Computers will not replace reporters, except when they will

It’s disdainful in some circles to come out and say this, but there are places in journalism for automatic writing. Not the Miss Cleo kind, mind you, the kind done by computers. This is not a new trend (though news organizations, as ever, think things are invented only when they notice), but it’s received increasing notice given the continued decline of the economic status of most news organizations coupled with some high-profile examples.

The most recent was for the Shamrock Shake in LA, when an LA Times “quakebot” generated a story on the quake three minutes after it happened.

Whenever an alert comes in from the U.S. Geological Survey about an earthquake above a certain size threshold, Quakebot is programmed to extract the relevant data from the USGS report and plug it into a pre-written template. The story goes into the LAT’s content management system, where it awaits review and publication by a human editor.

Where many can (and did) look upon this story only to gasp in horror and pull their hair out in despairing hunks, I saw this and thought, “Huh. That sounds like a pretty perfect system.” Imagine no quakebot existed, and an earthquake happened. The first thing a modern news organization does is get a blurb on their site that says something to the effect of “An earthquake happened.” This then gets shared on social media.

Meanwhile (if the organization is doing it right — if not, this happens in sequence), a reporter is calling the USGS or surfing over to the web page, trying to dig up the relevant information. They will then plug it in to a fairly formulaic story (“The quake was x.x on the Richter scale, with an epicenter there about 2 miles deep. It was felt …”.) If they can get ahold of a geologist who isn’t busy (either geologisting [as we would hope, given that an earthquake just happened] or on the phone with other media outlets), you might get a quote along the lines of, “Yup, there definitely was an earthquake. There will probably be aftershocks because there usually are, although we have absolutely no way of knowing for certain.”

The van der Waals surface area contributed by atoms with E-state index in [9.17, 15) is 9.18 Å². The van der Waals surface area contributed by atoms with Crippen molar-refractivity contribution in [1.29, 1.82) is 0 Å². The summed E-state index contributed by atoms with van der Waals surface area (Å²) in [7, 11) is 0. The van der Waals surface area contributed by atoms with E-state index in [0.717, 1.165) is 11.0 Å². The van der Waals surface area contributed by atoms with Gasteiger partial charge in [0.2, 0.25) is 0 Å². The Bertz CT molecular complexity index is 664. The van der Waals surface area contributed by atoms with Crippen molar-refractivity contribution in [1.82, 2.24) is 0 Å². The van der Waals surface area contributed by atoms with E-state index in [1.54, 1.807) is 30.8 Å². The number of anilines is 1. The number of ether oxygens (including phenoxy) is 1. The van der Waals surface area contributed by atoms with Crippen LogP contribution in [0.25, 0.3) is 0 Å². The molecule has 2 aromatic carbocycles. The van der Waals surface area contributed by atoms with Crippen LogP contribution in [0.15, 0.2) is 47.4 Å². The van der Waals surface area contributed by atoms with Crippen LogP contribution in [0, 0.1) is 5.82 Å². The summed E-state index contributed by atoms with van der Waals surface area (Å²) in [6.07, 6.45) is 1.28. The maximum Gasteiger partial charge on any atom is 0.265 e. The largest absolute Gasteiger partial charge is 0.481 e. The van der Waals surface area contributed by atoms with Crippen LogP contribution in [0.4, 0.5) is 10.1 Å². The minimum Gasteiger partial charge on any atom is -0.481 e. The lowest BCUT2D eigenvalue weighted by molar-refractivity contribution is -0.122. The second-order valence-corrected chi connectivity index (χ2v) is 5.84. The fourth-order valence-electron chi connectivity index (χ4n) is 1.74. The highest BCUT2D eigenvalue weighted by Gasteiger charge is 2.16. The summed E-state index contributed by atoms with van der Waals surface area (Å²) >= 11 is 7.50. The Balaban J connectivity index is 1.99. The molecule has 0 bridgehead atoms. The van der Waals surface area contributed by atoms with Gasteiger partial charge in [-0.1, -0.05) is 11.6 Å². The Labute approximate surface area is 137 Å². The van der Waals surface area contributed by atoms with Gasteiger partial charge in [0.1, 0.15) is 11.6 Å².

What’s the difference between the two stories, aside from the fact that one showed up much faster? Data-based reporting absolutely falls into my crusade to automate all tasks that don’t actually require a human. The non-computer method of initial reporting on the quake is completely identical to the automated method, except it a) takes less time and b) frees up a reporter to go do actual reporting that a computer can’t do.

The computer can’t make a qualitative assessment on how it’s affecting peoples’ moods, or how anxious people are about aftershocks. Reporters should be out talking to people, rather than querying a computer to get data that another computer can easily understand and process.

Perhaps the most cogent argument against computer-generated stories is the potential proliferation of such content. After all, one might argue, if every California news outlet had a quakebot, we’d have dozens of stories that all said the same thing without reporting anything new.

(This is me laughing quietly to myself. This is the sound of everyone waking up to the current problem with media when you no longer have a geographic monopoly thanks to the internet.)

No one is saying that all stories, or even most will be written by computers, but it’s not difficult to imagine that a good number of them will be simply because most stories today have significant chunks that aren’t deeply reported. They’re cribbed from press releases, interpreted from box scores or condensed from the wire. If we leave the drudge work to the computers, we can free up reporters to do things that computers can’t, and actually producing more, better content. It’s quite literally win-win. The primary losers are those companies who will buy too deeply into the idea that they can generate all their content automatically.